British Library's poetry queen opens arms to the nation

The organiser of the British Library s popular poetry readings is now making the experience available to all, writes Bridget Galton JOSEPHINE Hart s poetry readings at the British Library have become hotly anticipated events – selling out in a matter of

The organiser of the British Library's popular poetry readings is now making the experience available to all, writes Bridget Galton

JOSEPHINE Hart's poetry readings at the British Library have become hotly anticipated events - selling out in a matter of hours.

Over the years, poetry fans have crowded into the Euston Road venue to enjoy such gems as Bob Geldof reading Yeats, Roger Moore reciting Kipling and Harold Pinter performing Larkin.

Hart is delighted that thousands more have been able to enjoy the events with the help of a book - Catching Life By The Throat, with accompanying CD recorded at the British Library events.

The Irish-born novelist started organising poetry readings more than 20 years ago at a small gallery in Cork Street

"I could never understand why there were no readings of great poetry in England - it seemed bizarre," she says.

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"Britain has produced the greatest poets in the English language but there was no public reading. It seemed society had killed the concept of speaking poetry out loud."

To help boost the profile of her events, she asked famous writers and performers to read the poems.

The late Alan Bates was among the first to agreed to appear for free.

"Where I got the courage from I don't know. But I just asked these great actors and to my astonishment they said yes. They all do it for no money and no expenses," says Hart, who donates profits from the events to The Actors Centre.

The British Library has provided a permanent home for the events since 2003.

"It's a perfect venue and it's been a great happy success for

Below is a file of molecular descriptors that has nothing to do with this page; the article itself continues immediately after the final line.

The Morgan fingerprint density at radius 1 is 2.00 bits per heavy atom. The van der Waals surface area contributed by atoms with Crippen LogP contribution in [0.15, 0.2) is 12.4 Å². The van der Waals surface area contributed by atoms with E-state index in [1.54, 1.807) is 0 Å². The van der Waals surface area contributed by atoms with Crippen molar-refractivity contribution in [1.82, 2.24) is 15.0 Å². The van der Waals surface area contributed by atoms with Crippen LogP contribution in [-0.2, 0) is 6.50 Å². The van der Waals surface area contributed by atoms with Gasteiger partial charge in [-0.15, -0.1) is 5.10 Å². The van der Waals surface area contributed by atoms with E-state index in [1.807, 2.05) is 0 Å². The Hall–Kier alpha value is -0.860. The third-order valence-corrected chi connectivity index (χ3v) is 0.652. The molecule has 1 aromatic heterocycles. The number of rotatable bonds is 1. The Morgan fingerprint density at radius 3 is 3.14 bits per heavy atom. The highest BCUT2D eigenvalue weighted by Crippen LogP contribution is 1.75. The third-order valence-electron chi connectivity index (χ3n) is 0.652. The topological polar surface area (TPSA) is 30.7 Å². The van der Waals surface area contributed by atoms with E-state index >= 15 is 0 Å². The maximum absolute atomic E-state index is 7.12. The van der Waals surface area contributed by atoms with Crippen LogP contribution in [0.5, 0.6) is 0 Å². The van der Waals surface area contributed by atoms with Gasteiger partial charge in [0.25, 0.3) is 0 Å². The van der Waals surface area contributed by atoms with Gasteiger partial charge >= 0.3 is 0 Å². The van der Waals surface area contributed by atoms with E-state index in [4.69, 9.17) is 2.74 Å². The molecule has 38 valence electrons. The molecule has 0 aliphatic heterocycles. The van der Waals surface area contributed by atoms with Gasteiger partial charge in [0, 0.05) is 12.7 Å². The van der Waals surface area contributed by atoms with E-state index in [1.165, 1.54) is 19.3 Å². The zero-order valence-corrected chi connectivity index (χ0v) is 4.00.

us all."

Hart introduces the writers and speakers and picks the programme.

She believes framing the poetry with an understanding of the life and philosophy of the writer illuminates the work and makes the experience of hearing the poetry more intense.

She is an advocate of the "auditory imagination" and talks of the "trinity of sound, sense and sensibility" that makes great poetry.

"Poetry is at its most powerful when you hear it. That doesn't mean it isn't an extraordinarily powerful experience to sit and read it yourself. But all the great poets believed passionately that it should be spoken out loud.

"Auden said the test of a good poem was whether it was better read aloud. And Seamus Heaney said he couldn't 'get' Eliot's Four Quartets until he heard an actor reading it - what had been opaque on the page suddenly came alive."

For the book, she has written a foreword and introductions to each poet, including Auden, Dickinson, Eliot and Plath.

Feedback from schools up and down the country has been excellent with teachers thanking Hart for making literature more accessible to their pupils.

Hart believes learning about the different philosophy, psychological and spiritual position of the poets can teach youngsters lessons in life, as they describe both joy and despair.

"It has evolved in a rather miraculous way and it's a dream come true for us all," she says.

The only downside is that Hart, whose novels include Damage, Sin and Oblivion, has put her own writing on hold.

The mother of two grown-up sons, who lives in central London with advertising guru Maurice Saatchi, hopes to finish off her latest novel this year.

"It's about memory and what we do with it. It's a moral arena not just in terms of our personal use of memory but the collective use of it."

The next events are scheduled for February 20 on the poetry of Emily Dickinson and Marianne Moore, and March 29 for work by WH Auden.

Future plans include the poems of Thomas Hardy, Coleridge's The Rime Of The Ancient Mariner and Wilde's The Ballad Of Reading Gaol.

Catching Life By The Throat is published by Virago priced £15.

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